Another book has made the infamous “banned books” list.
The public school district in Biloxi, Mississippi decided to pull To Kill a Mockingbird from the eighth grade reading curriculum this year because, district officials said, “There is some language in the book that makes people uncomfortable.”
If the language in To Kill a Mockingbird makes thirteen-year-olds “uncomfortable,” then I assume the school district is also insisting they stay off Twitter and never listen to rap music.
Thankfully, this action angered many observers because the majority of people who have encountered the book understand its value. If you haven’t read To Kill a Mockingbird, you should drop everything and go read it right now. It’s a fantastic piece of literature (as well as an incredible movie starring Gregory Peck) written by Pulitzer Prize winner Harper Lee, but more importantly, it teaches moral lessons that are still relevant today.
The book is about life in the South during the Great Depression, specifically the life of a black man named Tom Robinson who had been framed for raping a white woman. Local lawyer Atticus Finch agrees to defend the innocent man, angering the racist white community who subject him and his children to abuse. Despite proving Robinson’s innocence, the jury still convicts him because of the color of his skin. I won’t spoil the ending for you if you haven’t read it, but it is even more violent and sad (but with a bit of a happy ending).
To Kill a Mockingbird isn’t a true story, but it accurately depicts the racism of the 1930s. Does racism make you uncomfortable? It should. It’s a horrific part of our country’s history—something we should remember, not avoid. But what’s most disheartening about the school district censoring To Kill a Mockingbird is that it undermines our country’s attempts to understand and heal racial divides. How are we supposed to learn from the past (and improve the present) if we’re ignoring significant pieces of history because it might make someone “uncomfortable?”
Many critics have lodged complaints about the Millennial generation being “snowflakes” because we’re so fragile and need safe spaces to hide away from the evil world, but not everything terrible about Millennials is our fault (and not all Millennials are terrible). Who do you think protected us from all these “uncomfortable” things to make us so fragile? And who do you think handed out all those participation trophies to make sure no one’s feelings got hurt? (Participation trophies are a waste of money and just collect dust; please stop handing them out for every little thing). If you think Millennials have life too easy or cry at even the hint of criticism, then don’t try to protect them or the next generation. Reading the n-word in a historical novel and learning the awful context behind it is a much better lesson to shape young minds than hearing it constantly used in rap songs.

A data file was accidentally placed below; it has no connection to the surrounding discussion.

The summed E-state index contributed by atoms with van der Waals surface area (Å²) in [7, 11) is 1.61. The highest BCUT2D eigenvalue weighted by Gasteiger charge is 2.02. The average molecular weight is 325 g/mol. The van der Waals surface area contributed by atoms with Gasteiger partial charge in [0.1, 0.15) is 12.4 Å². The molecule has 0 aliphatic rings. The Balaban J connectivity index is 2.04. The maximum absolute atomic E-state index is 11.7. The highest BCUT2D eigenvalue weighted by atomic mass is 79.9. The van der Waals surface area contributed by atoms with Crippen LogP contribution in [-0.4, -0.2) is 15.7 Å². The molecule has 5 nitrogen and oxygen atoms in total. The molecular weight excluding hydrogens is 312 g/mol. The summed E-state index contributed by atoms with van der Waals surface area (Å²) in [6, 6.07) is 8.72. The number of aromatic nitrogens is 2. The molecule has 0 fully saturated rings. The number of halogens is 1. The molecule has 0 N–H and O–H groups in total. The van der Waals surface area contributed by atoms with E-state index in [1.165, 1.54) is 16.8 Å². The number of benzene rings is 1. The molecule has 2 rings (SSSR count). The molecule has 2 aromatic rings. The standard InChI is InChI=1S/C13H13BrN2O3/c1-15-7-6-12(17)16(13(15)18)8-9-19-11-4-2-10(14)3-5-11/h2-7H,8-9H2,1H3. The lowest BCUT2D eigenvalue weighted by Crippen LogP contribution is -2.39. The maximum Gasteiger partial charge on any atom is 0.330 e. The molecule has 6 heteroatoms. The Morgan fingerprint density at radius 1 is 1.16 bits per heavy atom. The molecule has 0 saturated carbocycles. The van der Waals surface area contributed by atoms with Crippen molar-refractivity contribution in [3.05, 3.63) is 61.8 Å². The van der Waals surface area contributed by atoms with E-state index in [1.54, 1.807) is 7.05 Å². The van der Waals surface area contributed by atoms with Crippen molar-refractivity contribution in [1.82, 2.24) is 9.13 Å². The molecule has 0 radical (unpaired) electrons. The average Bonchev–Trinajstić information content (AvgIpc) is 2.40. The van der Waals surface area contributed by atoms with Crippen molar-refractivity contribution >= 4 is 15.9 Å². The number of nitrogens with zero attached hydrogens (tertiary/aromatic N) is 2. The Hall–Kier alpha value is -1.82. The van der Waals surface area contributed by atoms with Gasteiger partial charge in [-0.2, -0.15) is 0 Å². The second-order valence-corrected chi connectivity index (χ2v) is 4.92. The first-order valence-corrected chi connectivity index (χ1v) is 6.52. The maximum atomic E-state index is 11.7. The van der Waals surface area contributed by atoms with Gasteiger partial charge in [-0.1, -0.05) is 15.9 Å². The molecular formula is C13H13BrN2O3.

Kids need to be reading books like The Grapes of Wrath and Uncle Tom’s Cabin and Adventures of Huckleberry Finn to help them understand the past and gain insights into human nature. Obviously we shouldn’t be showing kindergarteners graphic pictures of lynchings, but protecting them from ideas and experiences that children and teenagers can handle does more harm than good.
History is messy, which is why it is so vital for young people to read compelling historical fiction like To Kill a Mockingbird that portrays these complications. Yes, learning about the past means hearing about bad people like Stalin and Hitler, and being exposed to the hateful words and deeds of others But it also means learning about good people like Harriet Tubman and Nelson Mandela; and even now-controversial figures like Christopher Columbus. The point of history is to learn from the good and the bad, to explore the nuances of human nature by trying to understand the choices people in the past made, and why. Reading realistic novels set in the past is one way to do this.
We’re not going to learn anything if we skip over important pieces of history and avoid challenging literature merely because it might make people “uncomfortable.” A good education should make people uncomfortable.
Image: Universal Pictures